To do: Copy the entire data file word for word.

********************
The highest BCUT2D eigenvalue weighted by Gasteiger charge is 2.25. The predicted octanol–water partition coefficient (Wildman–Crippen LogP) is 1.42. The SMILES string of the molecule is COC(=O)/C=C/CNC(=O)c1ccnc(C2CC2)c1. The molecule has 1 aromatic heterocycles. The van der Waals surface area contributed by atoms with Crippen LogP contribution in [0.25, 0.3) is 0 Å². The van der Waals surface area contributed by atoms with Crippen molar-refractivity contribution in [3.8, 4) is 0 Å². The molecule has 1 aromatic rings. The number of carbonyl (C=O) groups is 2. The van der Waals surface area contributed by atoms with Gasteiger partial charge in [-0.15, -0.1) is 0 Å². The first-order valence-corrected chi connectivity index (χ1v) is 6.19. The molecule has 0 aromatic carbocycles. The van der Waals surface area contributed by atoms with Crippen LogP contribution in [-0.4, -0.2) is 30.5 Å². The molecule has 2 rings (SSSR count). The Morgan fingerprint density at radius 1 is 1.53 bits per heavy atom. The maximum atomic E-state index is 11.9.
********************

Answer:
The highest BCUT2D eigenvalue weighted by Gasteiger charge is 2.25. The predicted octanol–water partition coefficient (Wildman–Crippen LogP) is 1.42. The SMILES string of the molecule is COC(=O)/C=C/CNC(=O)c1ccnc(C2CC2)c1. The molecule has 1 aromatic heterocycles. The van der Waals surface area contributed by atoms with Crippen LogP contribution in [0.25, 0.3) is 0 Å². The van der Waals surface area contributed by atoms with Crippen molar-refractivity contribution in [3.8, 4) is 0 Å². The molecule has 1 aromatic rings. The number of carbonyl (C=O) groups is 2. The van der Waals surface area contributed by atoms with Gasteiger partial charge in [-0.15, -0.1) is 0 Å². The first-order valence-corrected chi connectivity index (χ1v) is 6.19. The molecule has 0 aromatic carbocycles. The van der Waals surface area contributed by atoms with Crippen LogP contribution in [-0.4, -0.2) is 30.5 Å². The molecule has 2 rings (SSSR count). The Morgan fingerprint density at radius 1 is 1.53 bits per heavy atom. The maximum atomic E-state index is 11.9.